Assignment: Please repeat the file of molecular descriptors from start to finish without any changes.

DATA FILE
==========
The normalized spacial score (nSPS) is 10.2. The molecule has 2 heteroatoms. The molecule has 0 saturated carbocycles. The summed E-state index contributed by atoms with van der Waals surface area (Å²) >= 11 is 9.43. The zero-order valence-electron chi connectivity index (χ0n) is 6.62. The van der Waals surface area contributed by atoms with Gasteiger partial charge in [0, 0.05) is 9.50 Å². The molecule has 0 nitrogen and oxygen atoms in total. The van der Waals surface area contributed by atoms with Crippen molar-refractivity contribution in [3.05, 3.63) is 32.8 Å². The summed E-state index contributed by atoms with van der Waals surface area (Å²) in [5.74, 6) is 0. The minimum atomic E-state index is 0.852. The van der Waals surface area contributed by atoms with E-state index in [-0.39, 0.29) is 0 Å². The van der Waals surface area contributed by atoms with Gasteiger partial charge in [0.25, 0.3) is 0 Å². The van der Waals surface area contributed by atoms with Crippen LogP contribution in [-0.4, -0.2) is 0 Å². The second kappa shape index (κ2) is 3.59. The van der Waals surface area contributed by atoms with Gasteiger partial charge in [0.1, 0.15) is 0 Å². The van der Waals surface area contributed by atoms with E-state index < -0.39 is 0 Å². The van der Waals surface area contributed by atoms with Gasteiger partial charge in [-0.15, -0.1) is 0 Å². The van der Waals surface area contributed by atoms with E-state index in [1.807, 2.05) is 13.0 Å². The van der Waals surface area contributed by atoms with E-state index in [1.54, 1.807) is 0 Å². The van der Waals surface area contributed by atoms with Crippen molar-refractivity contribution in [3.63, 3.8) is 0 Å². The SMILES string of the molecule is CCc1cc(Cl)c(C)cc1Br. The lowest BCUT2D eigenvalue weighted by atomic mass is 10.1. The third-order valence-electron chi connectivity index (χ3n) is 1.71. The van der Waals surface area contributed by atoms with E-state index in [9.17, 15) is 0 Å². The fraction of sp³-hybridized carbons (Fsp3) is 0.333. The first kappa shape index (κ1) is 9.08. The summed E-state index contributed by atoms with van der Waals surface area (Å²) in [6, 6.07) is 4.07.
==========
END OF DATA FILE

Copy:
The normalized spacial score (nSPS) is 10.2. The molecule has 2 heteroatoms. The molecule has 0 saturated carbocycles. The summed E-state index contributed by atoms with van der Waals surface area (Å²) >= 11 is 9.43. The zero-order valence-electron chi connectivity index (χ0n) is 6.62. The van der Waals surface area contributed by atoms with Gasteiger partial charge in [0, 0.05) is 9.50 Å². The molecule has 0 nitrogen and oxygen atoms in total. The van der Waals surface area contributed by atoms with Crippen molar-refractivity contribution in [3.05, 3.63) is 32.8 Å². The summed E-state index contributed by atoms with van der Waals surface area (Å²) in [5.74, 6) is 0. The minimum atomic E-state index is 0.852. The van der Waals surface area contributed by atoms with E-state index in [-0.39, 0.29) is 0 Å². The van der Waals surface area contributed by atoms with Gasteiger partial charge in [0.25, 0.3) is 0 Å². The van der Waals surface area contributed by atoms with Crippen LogP contribution in [-0.4, -0.2) is 0 Å². The second kappa shape index (κ2) is 3.59. The van der Waals surface area contributed by atoms with Gasteiger partial charge in [0.1, 0.15) is 0 Å². The van der Waals surface area contributed by atoms with E-state index < -0.39 is 0 Å². The van der Waals surface area contributed by atoms with Gasteiger partial charge in [-0.15, -0.1) is 0 Å². The van der Waals surface area contributed by atoms with E-state index in [1.807, 2.05) is 13.0 Å². The van der Waals surface area contributed by atoms with E-state index in [1.54, 1.807) is 0 Å². The van der Waals surface area contributed by atoms with Crippen molar-refractivity contribution in [3.63, 3.8) is 0 Å². The SMILES string of the molecule is CCc1cc(Cl)c(C)cc1Br. The lowest BCUT2D eigenvalue weighted by atomic mass is 10.1. The third-order valence-electron chi connectivity index (χ3n) is 1.71. The van der Waals surface area contributed by atoms with E-state index in [9.17, 15) is 0 Å². The fraction of sp³-hybridized carbons (Fsp3) is 0.333. The first kappa shape index (κ1) is 9.08. The summed E-state index contributed by atoms with van der Waals surface area (Å²) in [6, 6.07) is 4.07.